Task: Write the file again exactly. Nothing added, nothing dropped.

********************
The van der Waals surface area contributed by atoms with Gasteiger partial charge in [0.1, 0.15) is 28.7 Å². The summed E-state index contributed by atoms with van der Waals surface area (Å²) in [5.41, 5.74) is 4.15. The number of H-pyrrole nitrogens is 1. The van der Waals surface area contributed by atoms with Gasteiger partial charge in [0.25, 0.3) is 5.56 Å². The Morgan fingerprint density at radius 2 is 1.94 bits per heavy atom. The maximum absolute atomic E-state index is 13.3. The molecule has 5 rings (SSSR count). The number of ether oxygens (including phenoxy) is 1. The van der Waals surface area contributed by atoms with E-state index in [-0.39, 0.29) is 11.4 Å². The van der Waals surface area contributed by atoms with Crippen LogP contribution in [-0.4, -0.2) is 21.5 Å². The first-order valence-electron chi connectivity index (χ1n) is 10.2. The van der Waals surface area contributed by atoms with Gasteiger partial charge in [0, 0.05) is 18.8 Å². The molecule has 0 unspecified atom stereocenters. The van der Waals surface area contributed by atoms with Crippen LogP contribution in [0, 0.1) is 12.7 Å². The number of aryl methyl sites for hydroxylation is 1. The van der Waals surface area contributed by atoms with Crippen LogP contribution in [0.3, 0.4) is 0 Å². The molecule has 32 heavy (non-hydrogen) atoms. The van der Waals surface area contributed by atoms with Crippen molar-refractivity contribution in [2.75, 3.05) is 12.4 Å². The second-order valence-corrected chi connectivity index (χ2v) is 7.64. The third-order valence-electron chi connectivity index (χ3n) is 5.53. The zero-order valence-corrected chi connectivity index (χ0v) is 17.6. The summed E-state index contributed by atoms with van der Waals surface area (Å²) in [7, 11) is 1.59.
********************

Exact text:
The van der Waals surface area contributed by atoms with Gasteiger partial charge in [0.1, 0.15) is 28.7 Å². The summed E-state index contributed by atoms with van der Waals surface area (Å²) in [5.41, 5.74) is 4.15. The number of H-pyrrole nitrogens is 1. The van der Waals surface area contributed by atoms with Gasteiger partial charge in [0.25, 0.3) is 5.56 Å². The Morgan fingerprint density at radius 2 is 1.94 bits per heavy atom. The maximum absolute atomic E-state index is 13.3. The molecule has 5 rings (SSSR count). The number of ether oxygens (including phenoxy) is 1. The van der Waals surface area contributed by atoms with E-state index in [-0.39, 0.29) is 11.4 Å². The van der Waals surface area contributed by atoms with Crippen LogP contribution in [-0.4, -0.2) is 21.5 Å². The first-order valence-electron chi connectivity index (χ1n) is 10.2. The van der Waals surface area contributed by atoms with Gasteiger partial charge in [0, 0.05) is 18.8 Å². The molecule has 0 unspecified atom stereocenters. The van der Waals surface area contributed by atoms with Crippen LogP contribution in [0, 0.1) is 12.7 Å². The number of aryl methyl sites for hydroxylation is 1. The van der Waals surface area contributed by atoms with Crippen LogP contribution in [0.3, 0.4) is 0 Å². The molecule has 32 heavy (non-hydrogen) atoms. The van der Waals surface area contributed by atoms with Crippen molar-refractivity contribution in [2.75, 3.05) is 12.4 Å². The second-order valence-corrected chi connectivity index (χ2v) is 7.64. The third-order valence-electron chi connectivity index (χ3n) is 5.53. The zero-order valence-corrected chi connectivity index (χ0v) is 17.6. The summed E-state index contributed by atoms with van der Waals surface area (Å²) in [7, 11) is 1.59.